The counting of the ballots continues this Wednesday morning as the nation slips past a mind-numbing election season. While the bombast and high volume of television advertisements cease there is now the realization with seven weeks left in this congressional session some more work needs to be completed. I suspect, given the usual playbook for political antics, some needless theatrics will occur over the debt ceiling and perhaps another funding measure. But given the political landscape following the outcome of the races on the ballot Tuesday, I firmly believe that it is imperative the Respect for Marriage Act now passes the Senate. There must be no wiggle room allowed for fuzzy thinking or attempts to squirrel this measure into the pile of bills that do not get concluded this year.
The legislation would require states to recognize same-sex unions. What we witnessed with the Supreme Court not adhering to precedent when they overturned abortion rights in the Dobbs decision, ending a fundamental right for women’s health care and marking the first time in our history that the Court stripped away a fundamental right, showcases what is at stake for gay marriage rights. The threats to privacy, as it relates to constitutional law when the conservative justices consider future cases, make this matter of marriage great import to families around this nation.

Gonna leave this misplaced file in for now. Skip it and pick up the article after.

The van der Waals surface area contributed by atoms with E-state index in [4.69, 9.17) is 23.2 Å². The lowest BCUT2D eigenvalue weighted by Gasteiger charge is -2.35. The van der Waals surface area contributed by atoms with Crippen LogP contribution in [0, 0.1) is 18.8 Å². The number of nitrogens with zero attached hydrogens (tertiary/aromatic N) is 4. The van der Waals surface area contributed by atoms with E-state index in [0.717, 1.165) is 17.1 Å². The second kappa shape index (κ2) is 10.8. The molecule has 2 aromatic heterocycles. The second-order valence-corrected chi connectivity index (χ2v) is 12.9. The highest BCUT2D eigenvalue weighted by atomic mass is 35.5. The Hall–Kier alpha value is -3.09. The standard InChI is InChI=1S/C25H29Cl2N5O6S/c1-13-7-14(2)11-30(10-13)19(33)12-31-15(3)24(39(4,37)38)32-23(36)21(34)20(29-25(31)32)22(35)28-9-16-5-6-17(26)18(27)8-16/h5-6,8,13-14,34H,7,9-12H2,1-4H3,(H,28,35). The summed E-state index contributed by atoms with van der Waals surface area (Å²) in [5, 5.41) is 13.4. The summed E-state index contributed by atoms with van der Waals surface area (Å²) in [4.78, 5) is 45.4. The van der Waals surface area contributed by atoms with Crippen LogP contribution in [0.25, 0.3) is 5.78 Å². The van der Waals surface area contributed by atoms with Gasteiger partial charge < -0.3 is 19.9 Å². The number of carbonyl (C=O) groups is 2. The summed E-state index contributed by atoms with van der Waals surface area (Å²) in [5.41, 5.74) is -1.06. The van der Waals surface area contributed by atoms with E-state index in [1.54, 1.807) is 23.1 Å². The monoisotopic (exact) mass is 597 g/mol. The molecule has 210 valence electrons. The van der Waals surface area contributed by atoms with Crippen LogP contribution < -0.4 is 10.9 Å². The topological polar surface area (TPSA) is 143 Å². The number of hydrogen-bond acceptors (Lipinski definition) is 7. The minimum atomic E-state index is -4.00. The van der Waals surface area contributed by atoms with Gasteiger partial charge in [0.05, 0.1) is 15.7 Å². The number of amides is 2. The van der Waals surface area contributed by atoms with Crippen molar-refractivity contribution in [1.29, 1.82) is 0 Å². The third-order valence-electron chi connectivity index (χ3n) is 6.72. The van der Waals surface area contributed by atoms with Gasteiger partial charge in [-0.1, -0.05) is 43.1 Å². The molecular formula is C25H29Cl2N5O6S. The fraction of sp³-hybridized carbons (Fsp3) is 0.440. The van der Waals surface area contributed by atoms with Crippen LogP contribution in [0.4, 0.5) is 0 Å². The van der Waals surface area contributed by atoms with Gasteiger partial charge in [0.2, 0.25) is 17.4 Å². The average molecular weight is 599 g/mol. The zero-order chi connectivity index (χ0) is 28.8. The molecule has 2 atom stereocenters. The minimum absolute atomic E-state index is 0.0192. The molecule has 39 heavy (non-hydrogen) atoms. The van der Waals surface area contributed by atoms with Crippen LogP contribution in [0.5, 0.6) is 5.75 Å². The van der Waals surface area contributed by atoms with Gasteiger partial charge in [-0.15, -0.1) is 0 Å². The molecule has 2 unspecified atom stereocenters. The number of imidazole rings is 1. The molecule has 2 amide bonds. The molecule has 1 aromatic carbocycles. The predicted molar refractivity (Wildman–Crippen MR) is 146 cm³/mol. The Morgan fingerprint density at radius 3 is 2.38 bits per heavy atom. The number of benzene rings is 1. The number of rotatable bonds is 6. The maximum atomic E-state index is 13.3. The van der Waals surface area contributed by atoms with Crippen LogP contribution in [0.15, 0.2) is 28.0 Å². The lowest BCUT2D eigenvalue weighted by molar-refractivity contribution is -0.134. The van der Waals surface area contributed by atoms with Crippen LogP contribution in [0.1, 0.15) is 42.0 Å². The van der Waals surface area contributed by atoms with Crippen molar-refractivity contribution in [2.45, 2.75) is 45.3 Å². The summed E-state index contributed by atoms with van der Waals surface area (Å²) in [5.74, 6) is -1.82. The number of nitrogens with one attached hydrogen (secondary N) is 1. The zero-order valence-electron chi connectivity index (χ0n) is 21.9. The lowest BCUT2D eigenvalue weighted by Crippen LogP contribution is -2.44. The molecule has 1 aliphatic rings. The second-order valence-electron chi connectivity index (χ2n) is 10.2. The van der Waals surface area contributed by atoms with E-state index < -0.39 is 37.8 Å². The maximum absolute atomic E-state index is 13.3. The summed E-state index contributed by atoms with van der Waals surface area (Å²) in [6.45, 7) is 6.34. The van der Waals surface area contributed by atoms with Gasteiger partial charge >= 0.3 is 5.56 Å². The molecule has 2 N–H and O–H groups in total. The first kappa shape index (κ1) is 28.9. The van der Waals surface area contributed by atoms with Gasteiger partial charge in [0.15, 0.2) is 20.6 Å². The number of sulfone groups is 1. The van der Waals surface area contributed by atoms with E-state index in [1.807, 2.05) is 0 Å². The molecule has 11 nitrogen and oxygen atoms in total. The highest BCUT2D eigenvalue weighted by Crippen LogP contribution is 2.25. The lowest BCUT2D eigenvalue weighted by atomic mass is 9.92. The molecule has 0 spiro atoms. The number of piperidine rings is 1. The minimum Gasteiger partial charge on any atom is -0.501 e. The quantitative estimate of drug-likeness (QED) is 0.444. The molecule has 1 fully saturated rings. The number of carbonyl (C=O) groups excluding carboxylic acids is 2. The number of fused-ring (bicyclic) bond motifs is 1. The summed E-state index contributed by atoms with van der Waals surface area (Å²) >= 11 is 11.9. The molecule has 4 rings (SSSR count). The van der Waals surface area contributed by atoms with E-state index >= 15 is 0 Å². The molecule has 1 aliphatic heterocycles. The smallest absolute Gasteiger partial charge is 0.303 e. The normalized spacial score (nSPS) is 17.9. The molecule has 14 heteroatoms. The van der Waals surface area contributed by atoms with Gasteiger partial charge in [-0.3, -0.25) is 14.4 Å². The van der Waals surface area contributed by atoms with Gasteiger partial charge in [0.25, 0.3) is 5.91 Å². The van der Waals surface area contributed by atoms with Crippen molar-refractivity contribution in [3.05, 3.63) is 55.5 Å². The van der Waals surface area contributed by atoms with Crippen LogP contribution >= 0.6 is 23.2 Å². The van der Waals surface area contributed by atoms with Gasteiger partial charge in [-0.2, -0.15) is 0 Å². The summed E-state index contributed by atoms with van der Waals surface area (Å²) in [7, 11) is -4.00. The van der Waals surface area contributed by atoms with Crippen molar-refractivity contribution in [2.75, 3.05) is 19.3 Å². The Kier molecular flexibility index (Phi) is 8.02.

I am reminded, over and over, how Republican presidents who lost the popular vote have placed very conservative justices on the bench, who then often place their ideological preferences ahead of the concept of a living Constitution. I am also very mindful that Democrats had ample opportunities to bring the Marriage Act to the floor in the summer months, but waffled and failed to just get the job done. The majority of the citizenry–in every state–strongly supports these rights for gay families in the nation. With such national backing, it does beg the question of why the Senate has not found the resolve to pass the measure. When the public desires passage of an issue that does face potential restrictions due to written Court threats, as evidenced by the words of Justice Clarence Thomas in this year’s overturn of Roe, it is easy to see why there is concern about the slow walk. While I can spin the tired lines that Democratic leaders just desired to get Republicans on board with their concerns about religious liberties, I can also assure my readers that gay couples are really not interested, yet again, in being the expendable issue on a negotiating table.
The House, under the able leadership of Speaker Nancy Pelosi. passed the bill in July—and did so with the support of 47 Republicans. With the various levers that can be employed for Senate passage, I do not care if the chamber inserts the language into a must-pass funding measure or if they pass the bill as a stand-alone measure. I cannot adequately express how tired it feels to always be asking others to simply allow for the basic rights and dignity to be afforded to gay people, and in this case, married gay couples.
I would hope that for the next few weeks the culture war hysteria can be tamped down so this meaningful and necessary legislation can be passed. I fully am aware that the various issues facing the LGBT community have been weaponized by conservatives over the past months. It is time now for Democrats to push home the Marriage Act and ensure that the Court cannot erode one more fundamental right in the nation on a whim.
The elections are over, and it is time for Democrats to finish their workload.